Life on the Leash
I’m very rarely a Women’s Fiction reader. I am of the camp that truly prefers Romance and sticks solidly in my genre, only a few Women’s Fiction books per year getting me to make the bridge, and that is typically because they seem to have a strong romantic subplot. Life on the Leash convinced me it would be one of those, and didn’t really deliver. What I got instead was a book mostly about dog training and neurotic dog owners.
Cora Bellamy owns her own business training dogs in Washington D.C., has a cute rescue pit bull, and lives with her great roommate and best friend Maggie. These are all the parts of her life that make sense. Get those down, because things get a little weird after that. She also has an ex-boyfriend who is going on a reality show to see who is America’s hottest landscaper, wants to snag her own reality show gig, has a gaggle of dog-trainer friends who are pretty pointless to the plot, a feud against a thinly-veiled Cesar Millan parody, randomly speaks French for some reason, and has a host of each-one-more-obnoxious-than-the-next rich clients.
So…yeah. There’s a lot going on. And that isn’t all of it. Cora meets with a couple of her clients, a wealthy boyfriend and girlfriend, and instantly falls for the guy. His name is Charlie Gill and he seems to be a dog lover, works for an animal rights group, and appears to be the perfect guy… except for, you know, sneaking around on his girlfriend to spend time with Cora. She kind of ignores that because he’s hot and she likes his dog and not his girlfriend.
Meanwhile, Cora meets another oddball client, a barely-stable hoarder named Beth Ann who is neglecting her dog. Beth Ann lives in a building with a friend of one of Cora’s other clients/friends, a guy named Eli (because literally everyone knows everyone in this book). When she first meets him, Eli is about as interesting as stale toast. She even tells her friend she’s not into him. But the author practically screams love triangle at you when he appears.
I was on board for all of this. Cora is trying to get a job hosting a dog training TV series, in hopes of countering the very popular show that promotes harmful, aggressive training techniques (read: Cesar Millan but called by a Russian name). She’s got a little, somewhat boring, adulterous love triangle brewing. Then the book spends a couple of hundred pages on dog training. Cora visits a client here, and it doesn’t go well. She rescues a dog over here. She tries on a fancy dress she’ll never need because she’s just a dog trainer (read: she’ll totally need it later). More dog training. A random dance sequence! Dogs, again. Eli all but disappears. Charlie is around attempting to cheat on his girlfriend, but it was mostly dogs, and the TV series. I was a little bored.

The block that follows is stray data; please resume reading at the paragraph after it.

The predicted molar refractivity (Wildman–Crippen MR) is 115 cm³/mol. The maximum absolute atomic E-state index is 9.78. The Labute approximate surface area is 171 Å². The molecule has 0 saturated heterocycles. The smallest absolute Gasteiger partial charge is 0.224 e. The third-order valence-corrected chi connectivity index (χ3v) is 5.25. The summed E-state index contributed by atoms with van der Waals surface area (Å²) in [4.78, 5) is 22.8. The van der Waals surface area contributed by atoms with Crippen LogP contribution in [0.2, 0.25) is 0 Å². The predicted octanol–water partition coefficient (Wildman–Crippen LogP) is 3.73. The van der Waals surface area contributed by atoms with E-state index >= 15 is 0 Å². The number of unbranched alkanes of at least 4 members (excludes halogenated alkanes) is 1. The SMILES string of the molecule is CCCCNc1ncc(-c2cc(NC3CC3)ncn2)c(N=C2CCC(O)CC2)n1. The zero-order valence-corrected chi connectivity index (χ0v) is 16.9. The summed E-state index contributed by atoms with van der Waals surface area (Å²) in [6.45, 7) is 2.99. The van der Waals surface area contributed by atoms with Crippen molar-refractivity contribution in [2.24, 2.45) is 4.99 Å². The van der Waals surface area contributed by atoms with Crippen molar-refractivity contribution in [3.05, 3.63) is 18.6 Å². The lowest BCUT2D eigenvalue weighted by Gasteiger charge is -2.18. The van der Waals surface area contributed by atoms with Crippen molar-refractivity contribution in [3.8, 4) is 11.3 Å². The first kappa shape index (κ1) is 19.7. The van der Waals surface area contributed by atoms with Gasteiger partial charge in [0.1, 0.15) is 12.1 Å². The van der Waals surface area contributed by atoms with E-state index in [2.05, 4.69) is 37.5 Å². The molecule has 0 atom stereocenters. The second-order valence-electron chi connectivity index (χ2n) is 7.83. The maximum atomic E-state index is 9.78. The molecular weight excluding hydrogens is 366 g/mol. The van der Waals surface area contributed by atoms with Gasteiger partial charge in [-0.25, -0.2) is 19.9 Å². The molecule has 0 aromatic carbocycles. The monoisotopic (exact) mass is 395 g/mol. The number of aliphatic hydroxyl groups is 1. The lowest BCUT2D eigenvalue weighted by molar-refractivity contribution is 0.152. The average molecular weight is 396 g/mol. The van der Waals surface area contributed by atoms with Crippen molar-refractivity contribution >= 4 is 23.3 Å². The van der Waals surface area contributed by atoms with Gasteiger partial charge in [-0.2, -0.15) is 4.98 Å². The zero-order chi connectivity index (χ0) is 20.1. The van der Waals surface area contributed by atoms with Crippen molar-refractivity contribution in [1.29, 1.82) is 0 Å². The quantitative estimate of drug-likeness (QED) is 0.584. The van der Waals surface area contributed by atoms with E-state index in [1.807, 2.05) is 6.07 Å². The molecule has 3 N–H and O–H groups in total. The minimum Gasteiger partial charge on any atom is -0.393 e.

The thing is, the novel isn’t terribly unreadable. I love dogs. Schade’s writing is very personable and carries you through the story well, but that was not what I came to the book for, so I couldn’t help feeling that it all went on too long. Not to mention, it started to feel like she was just filling pages. So many friends, clients, dogs, and random people came through, and I couldn’t keep track or be bothered to care.
Finally, in the last fifty pages Schade rushes to wrap up the love stories. She upps the villain factor on the already cheating boyfriend Charlie, tries to force a black moment for Eli and Cora, and then slaps a bow on a pretty bloodless romance. Not to mention the ending for her TV show plotline and how it intersects with a super weird dog training/dog rescue/rich dude animal savior story left me blinking in confusion.
Life on the Leash is sadly the most disappointing kind of book – readable, not terrible, but lacking in any special spark to make it actually good. It suffers from not knowing whether it wanted to be a day-in-the-life-of-a-dog-trainer story or a romance or whatever, and in trying to do so much ended up doing it all with mediocrity.